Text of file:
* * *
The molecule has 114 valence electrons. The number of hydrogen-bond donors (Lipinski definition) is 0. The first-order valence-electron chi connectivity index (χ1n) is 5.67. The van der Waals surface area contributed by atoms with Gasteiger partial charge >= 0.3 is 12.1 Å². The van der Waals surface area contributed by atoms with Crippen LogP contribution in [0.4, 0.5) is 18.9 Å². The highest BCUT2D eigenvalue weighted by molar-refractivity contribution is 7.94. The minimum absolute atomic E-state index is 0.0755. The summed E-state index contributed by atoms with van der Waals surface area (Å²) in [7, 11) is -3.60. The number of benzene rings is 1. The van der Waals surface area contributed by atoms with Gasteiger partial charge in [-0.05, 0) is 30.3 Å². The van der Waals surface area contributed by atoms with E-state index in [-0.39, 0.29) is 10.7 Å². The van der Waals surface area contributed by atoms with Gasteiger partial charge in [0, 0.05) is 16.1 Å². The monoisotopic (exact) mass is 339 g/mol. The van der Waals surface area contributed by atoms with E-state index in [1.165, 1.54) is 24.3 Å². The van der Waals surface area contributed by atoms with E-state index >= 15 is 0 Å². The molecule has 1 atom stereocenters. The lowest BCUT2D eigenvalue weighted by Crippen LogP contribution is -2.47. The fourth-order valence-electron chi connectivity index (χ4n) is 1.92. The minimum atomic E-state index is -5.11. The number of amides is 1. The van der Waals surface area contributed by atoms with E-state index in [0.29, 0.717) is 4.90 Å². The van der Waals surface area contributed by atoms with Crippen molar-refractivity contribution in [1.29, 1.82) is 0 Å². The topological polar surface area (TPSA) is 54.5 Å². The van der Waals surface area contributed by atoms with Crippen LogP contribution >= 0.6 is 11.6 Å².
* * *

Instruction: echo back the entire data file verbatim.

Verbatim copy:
The molecule has 114 valence electrons. The number of hydrogen-bond donors (Lipinski definition) is 0. The first-order valence-electron chi connectivity index (χ1n) is 5.67. The van der Waals surface area contributed by atoms with Gasteiger partial charge >= 0.3 is 12.1 Å². The van der Waals surface area contributed by atoms with Crippen LogP contribution in [0.4, 0.5) is 18.9 Å². The highest BCUT2D eigenvalue weighted by molar-refractivity contribution is 7.94. The minimum absolute atomic E-state index is 0.0755. The summed E-state index contributed by atoms with van der Waals surface area (Å²) in [7, 11) is -3.60. The number of benzene rings is 1. The van der Waals surface area contributed by atoms with Gasteiger partial charge in [-0.05, 0) is 30.3 Å². The van der Waals surface area contributed by atoms with E-state index in [-0.39, 0.29) is 10.7 Å². The van der Waals surface area contributed by atoms with Gasteiger partial charge in [0, 0.05) is 16.1 Å². The monoisotopic (exact) mass is 339 g/mol. The van der Waals surface area contributed by atoms with E-state index in [1.165, 1.54) is 24.3 Å². The van der Waals surface area contributed by atoms with E-state index >= 15 is 0 Å². The molecule has 1 atom stereocenters. The lowest BCUT2D eigenvalue weighted by Crippen LogP contribution is -2.47. The fourth-order valence-electron chi connectivity index (χ4n) is 1.92. The minimum atomic E-state index is -5.11. The number of amides is 1. The van der Waals surface area contributed by atoms with E-state index in [0.29, 0.717) is 4.90 Å². The van der Waals surface area contributed by atoms with Crippen molar-refractivity contribution in [1.29, 1.82) is 0 Å². The topological polar surface area (TPSA) is 54.5 Å². The van der Waals surface area contributed by atoms with Crippen LogP contribution >= 0.6 is 11.6 Å².